Kennedy: Home Movies
For my parents’ generation, they all know where they were when they first heard about the Japanese attack on Pearl Harbor. For my kids, it’s where they were on 9/11. But for us, the Boomers, it’s where we were on November 22, 1963 when President Kennedy was assassinated in Dallas.
The last part of an 8-part series about JFK’s life called Kennedy has just dropped on the History Channel. It has been a series of “I remember where I was when that happened.” It’s like a home movie of my life from age 12 to 15. It is both exhilarating because it reminds me what it was like to be alive when he was President and depressing because of all the might-have- beens that followed his death.
The series is particularly clear-eyed about his faults. He was a well-known womanizer, but it was not known by most of the country even if the press corps and the Secret Service knew. Back then, they didn’t talk. Now, they write books or worse, go on TikTok. He had a tendency in his early presidency to trust the generals and the intelligence community. That’s how he got into the mistake of the Bay of Pigs invasion. During the Cuban Missile Crisis, he reverted to his more natural habit of ruminating over decisions, knowing whose opinion he could trust, and particularly depending more and more on his brother, Attorney General Robert Kennedy. This series is sparse on the details of the Cuban Missile Crisis. For that see the book Thirteen Days by Robert Kennedy or the movie made from it.
There are two particular parts of the story that stand out.
First, JFK was a man in constant physical pain from a series of ailments and injuries. He had long periods of convalescence in his life and he used one of these after his back surgery in New York to write Profiles in Courage.
Second, he was a true war hero who saw unbelievable hardship in the Pacific when his PT boat was destroyed by a Japanese cruiser. He managed to lead his men to safety, swim to get help, and get them all back save the two killed in the initial collision. The book PT-109 by Robert Donovan was a great read. It was mandatory for all of us in 1961.
He knew personal adversity and was sympathetic to the plight of others despite his very wealthy up-bringing. He became a champion of the people, even as he was slow to join the civil rights movement. He was always careful after the Bay of Pigs, but when confronted with the segregationists in Alabama and Mississippi he stood up for justice.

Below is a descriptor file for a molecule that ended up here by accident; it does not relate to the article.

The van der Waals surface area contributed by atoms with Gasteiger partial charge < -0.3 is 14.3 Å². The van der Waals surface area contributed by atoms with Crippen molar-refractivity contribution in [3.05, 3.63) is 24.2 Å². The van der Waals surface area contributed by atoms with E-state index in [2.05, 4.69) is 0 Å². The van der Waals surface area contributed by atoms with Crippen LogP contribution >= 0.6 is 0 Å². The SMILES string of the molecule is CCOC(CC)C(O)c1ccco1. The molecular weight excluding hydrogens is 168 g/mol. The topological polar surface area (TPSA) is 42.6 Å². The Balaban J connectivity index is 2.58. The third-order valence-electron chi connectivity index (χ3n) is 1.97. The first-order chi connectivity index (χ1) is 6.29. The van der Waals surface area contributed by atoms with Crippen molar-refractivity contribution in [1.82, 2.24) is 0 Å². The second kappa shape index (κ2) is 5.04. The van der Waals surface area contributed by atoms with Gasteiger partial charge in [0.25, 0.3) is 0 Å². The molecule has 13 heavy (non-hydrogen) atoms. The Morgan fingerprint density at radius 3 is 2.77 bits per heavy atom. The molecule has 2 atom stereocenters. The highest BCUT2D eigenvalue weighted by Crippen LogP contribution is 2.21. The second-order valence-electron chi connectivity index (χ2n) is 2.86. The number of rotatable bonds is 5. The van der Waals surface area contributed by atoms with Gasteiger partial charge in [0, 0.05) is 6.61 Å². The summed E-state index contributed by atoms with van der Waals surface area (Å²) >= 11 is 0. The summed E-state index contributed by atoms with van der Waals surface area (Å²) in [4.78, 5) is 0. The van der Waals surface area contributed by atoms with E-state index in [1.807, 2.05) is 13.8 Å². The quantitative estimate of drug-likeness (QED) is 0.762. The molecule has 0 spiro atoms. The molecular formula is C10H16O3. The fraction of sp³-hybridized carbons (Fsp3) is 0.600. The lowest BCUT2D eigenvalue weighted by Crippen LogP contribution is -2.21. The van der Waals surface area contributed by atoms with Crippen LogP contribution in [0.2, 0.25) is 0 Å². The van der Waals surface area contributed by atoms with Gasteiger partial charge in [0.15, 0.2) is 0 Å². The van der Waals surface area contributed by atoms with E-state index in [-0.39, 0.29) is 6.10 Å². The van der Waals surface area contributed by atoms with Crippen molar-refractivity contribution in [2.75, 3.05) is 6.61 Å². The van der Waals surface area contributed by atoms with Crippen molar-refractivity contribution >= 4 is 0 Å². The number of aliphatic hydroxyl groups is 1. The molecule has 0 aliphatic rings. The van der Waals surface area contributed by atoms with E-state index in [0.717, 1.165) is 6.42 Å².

He knew war and was very slow to respond to provocation from the Soviet ploy to put nuclear missiles 90 miles from Florida. The generals wanted to bomb the island. Kennedy was afraid that would start World War III, a nuclear confrontation. It was his drive for a better solution that gave birth to the blockade (quarantine) of the island that eventually led the country from the brink of war. That brilliant idea might be dusted off now off the coast of Iran.
But the biggest difference this film makes clear is that Kennedy and Nixon, the two presidential candidates in 1960, really differed very little in their policies. Contrast that with our political environment now.
Even after the Bay of Pigs fiasco, Kennedy was backed by 83% of the American people. We were one nation, up against the communist threat and reaching for the stars.
As I finished watching I wondered, what the hell happened? I’ve been wondering that for 60 years.
There is no doubt that the Kennedy assassination was the single most traumatic news event of my lifetime for me. It was not just the loss of an American hero. It was the loss of the future we thought he embodied. We did land on the moon before 1970 as he had planned. Would he have extricated us from Vietnam? Who knows? I think Bobby would have, but there again, a tragic loss.
I highly recommend this eight-part series, but really do so for those of you over 70. It will bring back some amazing memories—not all good, but all real. You remember, when was fab.